TEATRO LIRICO D’EUROPA LA BOHEME
We loved La Boheme! Mimi’s voice was perfect for her role and Musetta wowed all the young people at the pre-concert talk. Elena did a great job with the talk and was so personable. Everyone was so gracious. We look forward to having you here again.
Regards, Maureen, Susan and Don
Warfield Concerts Committee
The performance (of LA BOHEME) was wonderful and enjoyed by all that attended. The company received a standing ovation that lasted for at least four minutes.
John Cattanach, GM
Touhill Perf. Arts Center, St. Louis, MO
Dark, deadly, tragic, but 'La Boheme' is for lovers
Matthew B. Haunted
Issue date: 10/26/09 Section: Arts and Entertainment
THE CURRENT, St. Louis, MO
"La Boheme," was performed at the Touhill Performing Arts Center on Wednesday, Oct. 22 at 7:30 p.m. An opera after Louis-Henri Murger's "Scènes de la vie de bohème," it was performed by the European opera touring company Teatro Lirico D'Europa. And an excellent performance this touring company presented. Encore, encore, encore.
Where to start a very, positive review is difficult. It is a tragedy about talented, but broke, starving and dying French artists in the 1800s. But the main theme in this opera is amour, or love. These singers communicated this greatest of emotions excellently throughout the entire performance.
The characters of Rodolfo the poet (tenor Orlin Goranov) and his lover Mimi (soprano Elena Razgylaeva), a seamstress, spoke of their love for each other so well. They start off just meeting accidentally, but it is clear from the beginning they are enamored with each other. From coy looks to accidental touches, they fall head-over-heels for each other. It was exciting to see two performers carry out their craft so well.
Then you have the painter Marcello (baritone Marian Jovanovsky) and his former lover, and soon to be lover all over again, Musetta (soprano Snejana Dramcheva). These two are at each others' throats when the audience first meets them. Musetta arrives with another man, wealthy and elderly Alcindoro (baritone Hristo Sarafov) but cannot stop trying to get Marcello's attention.
Musetta describes Marcello as just a "house painter." Marcello calls Musetta, a "hellcat." But that is all a farce. These two cannot keep their true thoughts, revealed in actions, hidden from the audience. Musetta even pulls the stunt of sitting down, pulling up her full-length dress and flashing her legs.
This is totally effective for her in winning the complete attention of Marcello. You can almost see his heart stop. They then are once again in each others' arms and are throughout the balance of the opera. Another aspect of this love and caring in the opera is shown by each friend's treatment of their companions. It is an emotion so well imparted at the end when Mimi is dying and all of them are so distraught.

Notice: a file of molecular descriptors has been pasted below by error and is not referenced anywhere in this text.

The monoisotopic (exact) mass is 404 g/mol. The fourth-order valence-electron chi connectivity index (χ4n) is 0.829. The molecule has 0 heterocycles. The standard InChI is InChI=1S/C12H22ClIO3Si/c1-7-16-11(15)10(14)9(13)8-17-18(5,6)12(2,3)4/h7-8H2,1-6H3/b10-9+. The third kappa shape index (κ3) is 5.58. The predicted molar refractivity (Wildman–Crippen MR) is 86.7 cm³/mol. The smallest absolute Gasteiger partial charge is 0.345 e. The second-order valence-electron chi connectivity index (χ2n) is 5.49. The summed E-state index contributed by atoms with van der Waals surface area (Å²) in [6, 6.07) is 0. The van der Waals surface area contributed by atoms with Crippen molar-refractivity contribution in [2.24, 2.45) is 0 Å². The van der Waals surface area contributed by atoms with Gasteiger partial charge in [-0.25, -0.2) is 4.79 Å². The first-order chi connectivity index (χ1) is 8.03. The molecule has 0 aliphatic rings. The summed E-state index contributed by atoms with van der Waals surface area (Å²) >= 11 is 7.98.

Mimi needs medicine but they are all monetarily broke. But in a sacrificial move similar to O. Henry's "Gift of the Magi," Musetta sells her prized earrings. Another friend Schaunard (baritone Plamen Dimitrov), a musician, pawns his long beloved overcoat, a sacrifice for a dying friend.
The orchestra, conducted by Krassimir Topolov, produced the greatest of music while never drowning out the vocalists. The sets were crisp and clean, even though they move with the opera company as they travel. It felt very much as if Paris was in St. Louis, Mo., at the Touhill PAC. The costumes were first rate in every respect. The "hellcat" Musetta's flaming red dress in the beginning set her apart from every character on the stage. Mimi's green dress, although weathered, fit her character to a "T." And the male starving artist's clothing made you feel as if you were in Paris in the 1800s
Worldwide reviews for a worldwide audience
Puccini La Boheme - Teatro Lirico D’Europa - October 30, 2009
Jaw-dropping performances from an outstanding cast send this “Boheme” into the stratosphere.
By: Paul Joseph Walkowski
The Boston audience at Friday evening’s performance of Puccini’s “La Boheme” at Emerson’s Cutler Majestic theater were treated to what one rarely sees in a performance, jaw- dropping perfection, and I use that description decisively.
This cast, this show, was simply astounding, led by an indefatigable and extraordinarily talented cast of three regulars with this company: award winning tenor Orlin Goranov, singing the role of Rodolfo, Russian soprano Elena Razgylaeva, singing the role of the fated Mimi, and Bulgarian soprano, Snejana Dramcheva, singing the role of the flirtatious Musetta, a part that she sang and
acted with extraordinary depth and understanding.
Vocal heights were smashed, superb acting and stage presence were the order of the evening and all, especially the audience, which was clearly captivated and this reviewer who was truly impressed, had an all around hypnotic night.
Kudos, also to an outstanding ensemble cast, as well: Marian Jovanovsky, singing the role of Marcello, Plamen Dimitrov, singing the role of Schaunard, Konstantine Videv, singing the role of Colline, and the underrated and uniformly solid (and getting better) performance of Hristo Sarafov, singing the role of Alcindoro and Benoit marvelous and wonderfully talented cast all.